Btw, did anyone there know right away that you were related? Perhaps by saying something to you like, "You must be Britt's grandmother?"

    Thanks for sharing this lovely and heartwarming story.

    1. Robin:

      I was just the grandmother. No one doubted anything--why would they? The APs do not look like her at all. And no one knew the story...of this or that except her friends. When I met her art history professor (her minor) in August, Britt simply introduced me as her grandmother. Between us, there is no need for a filter. That dissipated after I "opened" my adoption by finding my daughter at 15, and her parents welcomed me into their lives.

      I would have to say that no one seeing Britt and I shopping or sitting at Starbucks--talking about adoption, talking about the app for learning French on her phone, about where the job she hopes to get next semester, about going to Wisconsin for Christmas...about her mother's suicide (which we did in August) would be likely to have any doubt how we were related. Same was true when I was with my daughter, though I saw a strong resemblance to her father.

      As a point of interest, Howard Schultz, the CEO and founder of Starbucks, graduated from Northern Michigan U. So there is a Starbucks in the school library.

  7. I completed my MSW internship at Washtenaw County Catholic Charities a decade ago and remain so appreciative of all I gained from my time in that office. It's wonderful to hear that the post adoption group is still going strong; I appreciated Elly's work facilitating the group and am so glad to know that she manages the adoption program. If adoption has to exist, this agency is going about it in the most ethical way possible.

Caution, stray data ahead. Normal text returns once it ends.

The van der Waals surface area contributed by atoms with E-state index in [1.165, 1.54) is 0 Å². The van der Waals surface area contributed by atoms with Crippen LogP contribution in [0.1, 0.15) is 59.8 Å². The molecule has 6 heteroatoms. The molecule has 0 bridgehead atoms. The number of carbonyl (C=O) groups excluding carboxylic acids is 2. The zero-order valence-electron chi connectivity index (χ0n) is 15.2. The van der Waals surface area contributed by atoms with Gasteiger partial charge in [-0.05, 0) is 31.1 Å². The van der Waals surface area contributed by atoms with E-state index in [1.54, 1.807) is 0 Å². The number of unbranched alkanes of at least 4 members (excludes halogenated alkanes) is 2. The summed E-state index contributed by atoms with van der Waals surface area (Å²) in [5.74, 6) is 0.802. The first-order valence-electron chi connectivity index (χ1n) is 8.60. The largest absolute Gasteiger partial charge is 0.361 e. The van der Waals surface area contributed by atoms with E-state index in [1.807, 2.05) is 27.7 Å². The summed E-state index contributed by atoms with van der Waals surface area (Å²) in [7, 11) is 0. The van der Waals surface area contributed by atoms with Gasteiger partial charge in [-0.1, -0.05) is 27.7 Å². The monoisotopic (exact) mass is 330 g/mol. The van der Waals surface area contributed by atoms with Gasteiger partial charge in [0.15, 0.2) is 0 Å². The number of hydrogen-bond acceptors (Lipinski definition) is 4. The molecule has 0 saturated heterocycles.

8. Thank you, Lorraine and DallasJenn (I remember you, a wonderful MSW intern!)for your kind words about CSSW's open adoption program. We are very proud of the work we do here. "Birthmark" & "Hole in My Heart" are important books for anyone working in adoption or pregnancy counseling, and meeting Lorraine has been a true pleasure.

  9. Congratulations to your Granddaughter, Lorraine!!
    And from the previous page thread - yes, my daughter said "It was God's plan that she was adopted"... :(

    Merry Christmas everyone!! :)

  10. I can only imagine how it felt to watch your granddaughter graduate earlier this month. Yours has certainly been a circuitous route to "Proud Grandmother."

    I like the commencement speaker's advice.

    Noting Yvonne's transition. Godspeed to her.

  11. Your description conveyed your pride and happiness so much that I could almost picture being there! Congratulations to your granddaughter! So happy for you Lorraine!

  12. Lorraine, I saw the photo of your granddaughter's graduation ceremony the other night on Facebook. I have to say that it made my heart sing. Love you, my friend.

    1. Thank you, Raven. It was quite a trip in many ways. Her very thoughtful Christmas gifts for me and Tony arrived today.